Week 12: Chapter 7, People and Lifestyles in the Metropolis
Max Weber believed that an individual’s class position is important because it helps determine the life chances that can be expected in the future, in other words, the possible opportunities or constraints for future achievement open to any individual. Weber maintained that material wealth was the most important of all social variables.
The United States is a stratified society, meaning that individuals and households are located within a social hierarchy that determines their access to resources. Stratification is often pictures as a pyramid of social standing. SES, or socioeconomic status, is a particular combination of wealth, occupation, education, gender, and race, among other factors. Many studies divide the population into five groups: the lower class, the working class, the lower middle class, the upper middle class, and the ruling class. Only the ruling class controls enough wealth to be considered independent from economic needs. Many people in the lower class do not have access to regular sources of income because of lack of jobs in the inner city, while many working class households have discovered it necessary for both husband and wife to work to support their families, and middle class families find it increasingly difficult to maintain their standard of living due to the stagnant wages and a declining dollar in the world economy. A significant component of socioeconomic status is determined by one’s address and the symbolic reputation of a particular neighborhood within metropolitan neighborhoods. Multiple home ownership is also a symbol of wealth and power that carries meaning and prestige in our society.
The authors cite work by sociologist E. Digby Baltzell, titled Philadelphia Gentlemen as well as work by Thorsten Veblen, titled Theory of the Leisure Class. Baltzell’s work indicates that the wealthy need their own segregated space, the areas they choose for their voluntary isolation vary over the years, because in an effort to remain invisible, the wealthy had to move as the metropolitan region expanded over time. Veblen’s work was one of the earliest studies of the affluent in suburbia and described how although wealth was behind their behavior, the most important characteristics of the lifestyle were symbolic and cultural.
Women are often in control of their environment. This means they could be assigned the task of decorating or maintaining the home. In urban areas, women are often cautioned to be careful, are subject to harassment, and to avoid going outside at night to avoid certain situations. Women are often isolated from family and friends in suburban environments and usually have a second vehicle to take care of the children, shopping, and employment. Urban regeneration consists of building or rebuilding downtown areas. This area usually consists of bars, theaters, and nightlife establishments. These establishments attract a large number of people. Girl hunt refers to college and young adult males making their way to the so-called meat market city nightclubs in search of pickups and one night stands.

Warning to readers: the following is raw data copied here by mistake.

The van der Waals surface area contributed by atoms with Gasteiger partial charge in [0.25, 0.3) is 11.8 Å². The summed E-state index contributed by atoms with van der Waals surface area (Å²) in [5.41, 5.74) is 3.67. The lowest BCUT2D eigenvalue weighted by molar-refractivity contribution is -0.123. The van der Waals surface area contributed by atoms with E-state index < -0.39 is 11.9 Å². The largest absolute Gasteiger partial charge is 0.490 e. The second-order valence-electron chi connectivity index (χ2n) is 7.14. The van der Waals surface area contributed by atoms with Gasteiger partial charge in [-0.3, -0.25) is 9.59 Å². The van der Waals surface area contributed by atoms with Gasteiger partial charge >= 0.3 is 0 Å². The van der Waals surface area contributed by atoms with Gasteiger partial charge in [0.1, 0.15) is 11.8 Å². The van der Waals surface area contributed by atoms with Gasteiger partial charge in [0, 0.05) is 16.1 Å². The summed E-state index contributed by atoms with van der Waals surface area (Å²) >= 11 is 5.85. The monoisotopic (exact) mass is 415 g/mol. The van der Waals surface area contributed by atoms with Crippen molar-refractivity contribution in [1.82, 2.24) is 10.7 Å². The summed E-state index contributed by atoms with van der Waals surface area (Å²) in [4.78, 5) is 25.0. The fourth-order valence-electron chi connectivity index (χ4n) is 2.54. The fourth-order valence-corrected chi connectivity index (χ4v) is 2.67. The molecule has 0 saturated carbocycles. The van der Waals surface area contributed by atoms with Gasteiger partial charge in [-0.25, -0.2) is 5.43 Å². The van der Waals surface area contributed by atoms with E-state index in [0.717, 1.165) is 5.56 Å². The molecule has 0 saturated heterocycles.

Festival marketplace is an approach to developing once derelict waterfront sites emphasizing consumption and entertainment. These are harbor revival projects with signature aspects of their approach involving a large shopping mall or an aquarium.
There are three waves of immigration according to the authors of the text, The New Urban Sociology. The first wave happened around 1492, when western European settlers from the British Isles, Spain, Holland, and France arrived as a consequence of official state policy, convicts alternative to prison, or those looking for free land. Some were also in search of religious freedom. The second wave was around the 1800s and consisted of immigrants from central and Eastern Europe. This happened due to the industrialization happing in the U.S. and most people found residence in cities. This period of time housed a lot of racial and ethnic tensions as well as tensions between labor and the industries. The third wave happened in the 1970s. This was a result to changes in immigration laws that happened in the U.S. in the mid 1960s. Unlike previous immigration waves, this wave mainly consisted of immigrants from Latin America and Asia.